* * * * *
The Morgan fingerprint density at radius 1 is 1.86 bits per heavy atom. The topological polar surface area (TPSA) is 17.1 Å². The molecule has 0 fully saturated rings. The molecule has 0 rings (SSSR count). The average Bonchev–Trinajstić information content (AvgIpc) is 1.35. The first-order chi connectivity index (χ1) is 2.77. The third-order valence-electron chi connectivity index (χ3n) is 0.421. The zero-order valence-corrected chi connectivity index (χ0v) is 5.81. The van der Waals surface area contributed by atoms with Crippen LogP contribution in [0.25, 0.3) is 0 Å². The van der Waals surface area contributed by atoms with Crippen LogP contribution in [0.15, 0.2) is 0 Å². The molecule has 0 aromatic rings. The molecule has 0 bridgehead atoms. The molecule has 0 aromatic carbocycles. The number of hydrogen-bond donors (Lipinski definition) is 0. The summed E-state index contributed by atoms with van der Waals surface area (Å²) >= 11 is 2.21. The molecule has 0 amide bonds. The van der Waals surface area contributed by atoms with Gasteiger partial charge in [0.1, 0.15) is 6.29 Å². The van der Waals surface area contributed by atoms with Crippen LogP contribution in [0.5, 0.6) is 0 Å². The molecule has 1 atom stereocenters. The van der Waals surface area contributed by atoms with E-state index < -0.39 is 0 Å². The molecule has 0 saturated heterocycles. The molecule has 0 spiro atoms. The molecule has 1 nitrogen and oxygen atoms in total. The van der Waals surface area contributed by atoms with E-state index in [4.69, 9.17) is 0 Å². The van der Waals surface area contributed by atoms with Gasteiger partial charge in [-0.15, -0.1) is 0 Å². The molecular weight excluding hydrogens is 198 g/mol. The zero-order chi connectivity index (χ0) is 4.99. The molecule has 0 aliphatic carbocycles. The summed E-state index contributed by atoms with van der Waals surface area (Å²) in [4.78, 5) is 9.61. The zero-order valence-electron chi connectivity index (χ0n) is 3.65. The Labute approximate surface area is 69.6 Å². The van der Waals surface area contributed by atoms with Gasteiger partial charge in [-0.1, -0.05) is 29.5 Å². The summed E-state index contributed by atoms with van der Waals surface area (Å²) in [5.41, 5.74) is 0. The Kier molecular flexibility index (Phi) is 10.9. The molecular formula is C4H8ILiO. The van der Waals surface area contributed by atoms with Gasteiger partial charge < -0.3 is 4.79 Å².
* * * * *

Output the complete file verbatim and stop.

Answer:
The Morgan fingerprint density at radius 1 is 1.86 bits per heavy atom. The topological polar surface area (TPSA) is 17.1 Å². The molecule has 0 fully saturated rings. The molecule has 0 rings (SSSR count). The average Bonchev–Trinajstić information content (AvgIpc) is 1.35. The first-order chi connectivity index (χ1) is 2.77. The third-order valence-electron chi connectivity index (χ3n) is 0.421. The zero-order valence-corrected chi connectivity index (χ0v) is 5.81. The van der Waals surface area contributed by atoms with Crippen LogP contribution in [0.25, 0.3) is 0 Å². The van der Waals surface area contributed by atoms with Crippen LogP contribution in [0.15, 0.2) is 0 Å². The molecule has 0 aromatic rings. The molecule has 0 bridgehead atoms. The molecule has 0 aromatic carbocycles. The number of hydrogen-bond donors (Lipinski definition) is 0. The summed E-state index contributed by atoms with van der Waals surface area (Å²) >= 11 is 2.21. The molecule has 0 amide bonds. The van der Waals surface area contributed by atoms with Gasteiger partial charge in [0.1, 0.15) is 6.29 Å². The van der Waals surface area contributed by atoms with Crippen LogP contribution in [0.5, 0.6) is 0 Å². The molecule has 1 atom stereocenters. The van der Waals surface area contributed by atoms with E-state index < -0.39 is 0 Å². The molecule has 0 saturated heterocycles. The molecule has 0 spiro atoms. The molecule has 1 nitrogen and oxygen atoms in total. The van der Waals surface area contributed by atoms with E-state index in [4.69, 9.17) is 0 Å². The van der Waals surface area contributed by atoms with Gasteiger partial charge in [-0.15, -0.1) is 0 Å². The molecular weight excluding hydrogens is 198 g/mol. The zero-order chi connectivity index (χ0) is 4.99. The molecule has 0 aliphatic carbocycles. The summed E-state index contributed by atoms with van der Waals surface area (Å²) in [4.78, 5) is 9.61. The zero-order valence-electron chi connectivity index (χ0n) is 3.65. The Labute approximate surface area is 69.6 Å². The van der Waals surface area contributed by atoms with Gasteiger partial charge in [-0.1, -0.05) is 29.5 Å². The summed E-state index contributed by atoms with van der Waals surface area (Å²) in [5.41, 5.74) is 0. The Kier molecular flexibility index (Phi) is 10.9. The molecular formula is C4H8ILiO. The van der Waals surface area contributed by atoms with Gasteiger partial charge < -0.3 is 4.79 Å².